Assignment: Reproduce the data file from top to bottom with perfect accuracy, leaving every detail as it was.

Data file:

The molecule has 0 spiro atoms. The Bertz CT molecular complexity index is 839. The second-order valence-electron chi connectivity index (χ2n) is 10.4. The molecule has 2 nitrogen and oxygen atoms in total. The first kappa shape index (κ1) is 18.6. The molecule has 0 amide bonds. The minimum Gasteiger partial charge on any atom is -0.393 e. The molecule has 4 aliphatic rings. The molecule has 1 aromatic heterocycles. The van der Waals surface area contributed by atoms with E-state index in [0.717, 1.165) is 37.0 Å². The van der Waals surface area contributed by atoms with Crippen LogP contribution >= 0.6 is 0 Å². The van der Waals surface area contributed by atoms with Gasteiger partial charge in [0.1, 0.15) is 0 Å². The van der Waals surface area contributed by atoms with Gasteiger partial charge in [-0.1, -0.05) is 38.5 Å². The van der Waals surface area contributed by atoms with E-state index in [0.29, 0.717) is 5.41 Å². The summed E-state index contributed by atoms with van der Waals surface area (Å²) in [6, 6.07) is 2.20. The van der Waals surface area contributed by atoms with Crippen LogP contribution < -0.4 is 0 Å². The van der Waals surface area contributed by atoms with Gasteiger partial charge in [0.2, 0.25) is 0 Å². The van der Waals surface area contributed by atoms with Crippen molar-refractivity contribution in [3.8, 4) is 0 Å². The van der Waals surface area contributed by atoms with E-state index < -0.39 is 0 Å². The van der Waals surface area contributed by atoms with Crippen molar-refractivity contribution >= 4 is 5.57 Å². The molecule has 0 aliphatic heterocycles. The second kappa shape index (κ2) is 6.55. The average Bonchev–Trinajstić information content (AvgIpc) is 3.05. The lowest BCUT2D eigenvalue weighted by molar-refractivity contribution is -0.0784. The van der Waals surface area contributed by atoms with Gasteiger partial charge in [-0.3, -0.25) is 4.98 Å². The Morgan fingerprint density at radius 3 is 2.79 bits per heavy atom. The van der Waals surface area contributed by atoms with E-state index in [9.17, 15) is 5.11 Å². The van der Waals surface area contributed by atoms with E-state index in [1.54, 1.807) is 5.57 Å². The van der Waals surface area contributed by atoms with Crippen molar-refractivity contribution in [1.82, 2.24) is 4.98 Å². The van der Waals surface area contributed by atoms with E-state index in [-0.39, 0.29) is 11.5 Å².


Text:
The molecule has 0 spiro atoms. The Bertz CT molecular complexity index is 839. The second-order valence-electron chi connectivity index (χ2n) is 10.4. The molecule has 2 nitrogen and oxygen atoms in total. The first kappa shape index (κ1) is 18.6. The molecule has 0 amide bonds. The minimum Gasteiger partial charge on any atom is -0.393 e. The molecule has 4 aliphatic rings. The molecule has 1 aromatic heterocycles. The van der Waals surface area contributed by atoms with E-state index in [0.717, 1.165) is 37.0 Å². The van der Waals surface area contributed by atoms with Crippen LogP contribution >= 0.6 is 0 Å². The van der Waals surface area contributed by atoms with Gasteiger partial charge in [0.1, 0.15) is 0 Å². The van der Waals surface area contributed by atoms with Gasteiger partial charge in [-0.1, -0.05) is 38.5 Å². The van der Waals surface area contributed by atoms with E-state index in [0.29, 0.717) is 5.41 Å². The summed E-state index contributed by atoms with van der Waals surface area (Å²) in [6, 6.07) is 2.20. The van der Waals surface area contributed by atoms with Crippen LogP contribution < -0.4 is 0 Å². The van der Waals surface area contributed by atoms with Gasteiger partial charge in [0.2, 0.25) is 0 Å². The van der Waals surface area contributed by atoms with Crippen molar-refractivity contribution in [3.8, 4) is 0 Å². The van der Waals surface area contributed by atoms with E-state index < -0.39 is 0 Å². The van der Waals surface area contributed by atoms with Crippen molar-refractivity contribution >= 4 is 5.57 Å². The molecule has 0 aliphatic heterocycles. The second kappa shape index (κ2) is 6.55. The average Bonchev–Trinajstić information content (AvgIpc) is 3.05. The lowest BCUT2D eigenvalue weighted by molar-refractivity contribution is -0.0784. The van der Waals surface area contributed by atoms with Gasteiger partial charge in [-0.3, -0.25) is 4.98 Å². The Morgan fingerprint density at radius 3 is 2.79 bits per heavy atom. The van der Waals surface area contributed by atoms with E-state index in [9.17, 15) is 5.11 Å². The van der Waals surface area contributed by atoms with E-state index in [1.54, 1.807) is 5.57 Å². The van der Waals surface area contributed by atoms with Crippen molar-refractivity contribution in [1.82, 2.24) is 4.98 Å². The van der Waals surface area contributed by atoms with E-state index in [-0.39, 0.29) is 11.5 Å².